I try to find books before they’ve been published, in order to get a reviewer on board and the review published as soon as possible after the book’s publication (but results so far are mixed!). Publishers often list on their websites books in press, but send out emails only once the books have been published—early warnings for review editors would be a welcome development!

Two other factors at play in the books we review: We agree on a list of relevant experts to invite, but we give up after 4-6 invites and no success. Also, it’s not unknown for people to agree to review a book and then not deliver the review.Report

Måns Abrahamson
1 month ago

I’m an editor at the Erasmus Journal for Philosophy and Economics. All editors at the journal are involved with soliciting and handling our book reviews.

  1. How do you decide which books to solicit reviews of? – Our decision is primarily based on what we expect to be of interest to our readers. Within that domain, the books we tend to solicit reviews of are recent and upcoming books that caught the interest of individual editors, based on their interests and profiles.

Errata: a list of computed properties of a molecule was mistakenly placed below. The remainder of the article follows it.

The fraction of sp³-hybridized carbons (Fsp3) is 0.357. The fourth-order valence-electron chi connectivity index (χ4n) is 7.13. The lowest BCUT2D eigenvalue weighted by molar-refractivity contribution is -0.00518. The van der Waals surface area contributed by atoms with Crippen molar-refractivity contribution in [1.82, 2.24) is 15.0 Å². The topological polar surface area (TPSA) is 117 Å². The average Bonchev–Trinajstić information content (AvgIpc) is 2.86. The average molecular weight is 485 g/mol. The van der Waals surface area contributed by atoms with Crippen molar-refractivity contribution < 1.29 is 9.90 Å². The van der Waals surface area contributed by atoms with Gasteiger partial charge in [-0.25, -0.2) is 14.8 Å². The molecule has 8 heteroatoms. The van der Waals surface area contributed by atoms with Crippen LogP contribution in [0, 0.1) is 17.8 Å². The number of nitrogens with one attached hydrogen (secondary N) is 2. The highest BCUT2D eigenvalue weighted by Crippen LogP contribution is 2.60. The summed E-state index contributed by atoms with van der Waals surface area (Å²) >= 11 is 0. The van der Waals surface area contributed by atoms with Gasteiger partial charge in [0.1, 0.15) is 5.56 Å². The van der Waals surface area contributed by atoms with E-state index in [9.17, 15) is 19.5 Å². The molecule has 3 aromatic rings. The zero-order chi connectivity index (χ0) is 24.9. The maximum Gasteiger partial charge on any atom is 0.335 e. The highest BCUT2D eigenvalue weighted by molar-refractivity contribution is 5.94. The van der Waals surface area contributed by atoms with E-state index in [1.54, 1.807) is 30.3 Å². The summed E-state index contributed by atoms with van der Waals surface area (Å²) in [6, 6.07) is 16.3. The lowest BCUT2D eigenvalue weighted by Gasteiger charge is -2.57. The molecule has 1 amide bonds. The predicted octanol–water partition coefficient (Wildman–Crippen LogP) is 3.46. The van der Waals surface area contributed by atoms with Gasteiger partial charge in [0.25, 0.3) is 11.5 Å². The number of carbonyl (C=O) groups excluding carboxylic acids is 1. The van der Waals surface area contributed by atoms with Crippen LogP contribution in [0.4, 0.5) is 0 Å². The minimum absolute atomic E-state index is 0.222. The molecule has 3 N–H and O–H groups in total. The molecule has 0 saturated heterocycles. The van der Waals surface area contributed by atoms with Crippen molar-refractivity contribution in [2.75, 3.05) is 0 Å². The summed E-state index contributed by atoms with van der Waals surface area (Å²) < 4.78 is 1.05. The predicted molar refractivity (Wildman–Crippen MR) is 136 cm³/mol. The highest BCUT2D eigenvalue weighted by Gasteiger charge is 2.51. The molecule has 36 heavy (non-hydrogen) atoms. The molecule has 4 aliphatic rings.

2. Do you ever accept review proposals from prospective reviewers? Yes! Very much so. We especially encourage junior scholars (and, particularly, graduate students) to reach out to us with review proposals of recently published books on the topic of philosophy and economics.
  3. How recently must a book have been published to be considered for a review? – As a rule of thumb, we publish reviews of books that have been published within the last two years.
  4. Would you ever publish a review of a self-published book? – Like some of the other journals that have replied here, we wouldn’t rule it out a priori, but we would need to do more due diligence at the editorial stage before soliciting a reviewer. (And we would indeed be less likely to hear about the book.)